TORONTO’s storied main street – Yonge – is presently being overshadowed by high-rise condo towers. There are construction cranes on almost every significant block raising steel behind low-rise Victorian brick structures. But City Hall has come to the rescue, designating Yonge between College and Bloor a Heritage Conservation District.
<PHOTO ABOVE – The remains of a full city block, demolished in February from Alexander Street to Maitland. Fortunately the 1950’s low-rises on this site will probably not be missed.>
<PHOTO ABOVE – the confluence of towers between Grenville and College Streets, with more on the way>
According to Councillor Kristyn Wong-Tam there are over 30 active development applications along Yonge between Bloor and the waterfront. Small property owners have been selling out to big developers and that could mean runaway high-rise. The heritage designation won’t stop skyscrapers but it will keep them at bay, and help preserve the street’s character.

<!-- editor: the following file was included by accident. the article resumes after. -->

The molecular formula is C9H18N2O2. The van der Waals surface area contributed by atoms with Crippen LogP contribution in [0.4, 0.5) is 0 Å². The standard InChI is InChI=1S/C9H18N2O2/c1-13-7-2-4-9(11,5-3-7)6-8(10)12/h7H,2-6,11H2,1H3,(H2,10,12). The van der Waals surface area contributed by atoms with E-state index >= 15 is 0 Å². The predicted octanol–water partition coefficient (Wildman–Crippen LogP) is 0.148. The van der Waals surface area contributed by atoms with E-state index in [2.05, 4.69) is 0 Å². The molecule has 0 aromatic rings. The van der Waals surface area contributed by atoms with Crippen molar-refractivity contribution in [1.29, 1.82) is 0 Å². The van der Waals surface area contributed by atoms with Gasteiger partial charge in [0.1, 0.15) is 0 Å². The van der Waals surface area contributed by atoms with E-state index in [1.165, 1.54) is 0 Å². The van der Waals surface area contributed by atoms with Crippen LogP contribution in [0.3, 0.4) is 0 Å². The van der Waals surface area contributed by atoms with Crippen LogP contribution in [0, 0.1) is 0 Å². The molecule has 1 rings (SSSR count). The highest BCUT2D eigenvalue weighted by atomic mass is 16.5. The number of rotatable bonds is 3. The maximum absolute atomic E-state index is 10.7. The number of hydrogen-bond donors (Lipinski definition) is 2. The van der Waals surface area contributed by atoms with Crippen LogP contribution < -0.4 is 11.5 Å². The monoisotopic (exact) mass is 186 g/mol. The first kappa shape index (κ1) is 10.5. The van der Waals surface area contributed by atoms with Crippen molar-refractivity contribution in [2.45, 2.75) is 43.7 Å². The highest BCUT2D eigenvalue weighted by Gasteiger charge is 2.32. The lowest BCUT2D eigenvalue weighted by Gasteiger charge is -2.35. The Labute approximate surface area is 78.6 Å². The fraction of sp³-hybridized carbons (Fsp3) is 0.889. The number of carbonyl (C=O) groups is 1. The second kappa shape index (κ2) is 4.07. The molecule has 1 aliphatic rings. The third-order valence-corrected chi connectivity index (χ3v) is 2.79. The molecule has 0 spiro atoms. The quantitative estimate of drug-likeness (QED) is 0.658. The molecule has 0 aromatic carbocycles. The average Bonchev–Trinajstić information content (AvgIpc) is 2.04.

<PHOTO ABOVE – some good news. This row at St. Joseph Street & Yonge, within the Heritage Conservation District, has been beautifully restored by developers, along with several other brick structures behind.>
<PHOTO ABOVE – this stellar row from Cumberland Street to Yorkville Avenue is just outside the conservation district. It’s being preserved whole by the developers of a new condo – No. 1 Yorkville>
Mark Garner of the Downtown Business Improvement Area told Metro News “residents want the independent coffee shop, butcher shop and chocolatier.” In other words, big box stores will not be replacing these little shops, and the street will keep some of its hodge-podge charm. Well done, City Hall, and not a moment too soon.